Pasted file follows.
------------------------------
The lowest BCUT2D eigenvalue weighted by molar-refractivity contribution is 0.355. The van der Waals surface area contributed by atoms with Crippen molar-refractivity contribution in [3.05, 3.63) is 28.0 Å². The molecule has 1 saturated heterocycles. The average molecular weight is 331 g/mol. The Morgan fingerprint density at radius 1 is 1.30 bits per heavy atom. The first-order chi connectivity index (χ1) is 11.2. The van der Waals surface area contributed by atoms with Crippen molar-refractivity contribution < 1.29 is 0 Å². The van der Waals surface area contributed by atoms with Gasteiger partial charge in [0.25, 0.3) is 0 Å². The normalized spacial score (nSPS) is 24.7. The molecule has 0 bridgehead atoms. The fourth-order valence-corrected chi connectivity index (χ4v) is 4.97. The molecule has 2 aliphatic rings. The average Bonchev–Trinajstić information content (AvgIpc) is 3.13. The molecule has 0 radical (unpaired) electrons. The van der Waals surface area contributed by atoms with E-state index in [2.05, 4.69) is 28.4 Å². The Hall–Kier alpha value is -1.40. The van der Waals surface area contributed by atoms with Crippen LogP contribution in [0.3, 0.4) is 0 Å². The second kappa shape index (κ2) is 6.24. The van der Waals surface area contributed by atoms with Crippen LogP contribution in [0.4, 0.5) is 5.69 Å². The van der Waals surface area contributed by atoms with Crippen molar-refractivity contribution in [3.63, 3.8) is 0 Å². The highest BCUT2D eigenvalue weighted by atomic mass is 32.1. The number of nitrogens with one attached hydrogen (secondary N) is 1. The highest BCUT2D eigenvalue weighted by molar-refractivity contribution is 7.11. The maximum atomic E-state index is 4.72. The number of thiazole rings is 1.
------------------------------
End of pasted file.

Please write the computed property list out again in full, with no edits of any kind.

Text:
The lowest BCUT2D eigenvalue weighted by molar-refractivity contribution is 0.355. The van der Waals surface area contributed by atoms with Crippen molar-refractivity contribution in [3.05, 3.63) is 28.0 Å². The molecule has 1 saturated heterocycles. The average molecular weight is 331 g/mol. The Morgan fingerprint density at radius 1 is 1.30 bits per heavy atom. The first-order chi connectivity index (χ1) is 11.2. The van der Waals surface area contributed by atoms with Crippen molar-refractivity contribution < 1.29 is 0 Å². The van der Waals surface area contributed by atoms with Gasteiger partial charge in [0.25, 0.3) is 0 Å². The normalized spacial score (nSPS) is 24.7. The molecule has 0 bridgehead atoms. The fourth-order valence-corrected chi connectivity index (χ4v) is 4.97. The molecule has 2 aliphatic rings. The average Bonchev–Trinajstić information content (AvgIpc) is 3.13. The molecule has 0 radical (unpaired) electrons. The van der Waals surface area contributed by atoms with E-state index in [2.05, 4.69) is 28.4 Å². The Hall–Kier alpha value is -1.40. The van der Waals surface area contributed by atoms with Crippen LogP contribution in [0.3, 0.4) is 0 Å². The second kappa shape index (κ2) is 6.24. The van der Waals surface area contributed by atoms with Crippen LogP contribution in [0.4, 0.5) is 5.69 Å². The van der Waals surface area contributed by atoms with Crippen molar-refractivity contribution in [3.63, 3.8) is 0 Å². The highest BCUT2D eigenvalue weighted by atomic mass is 32.1. The number of nitrogens with one attached hydrogen (secondary N) is 1. The highest BCUT2D eigenvalue weighted by molar-refractivity contribution is 7.11. The maximum atomic E-state index is 4.72. The number of thiazole rings is 1.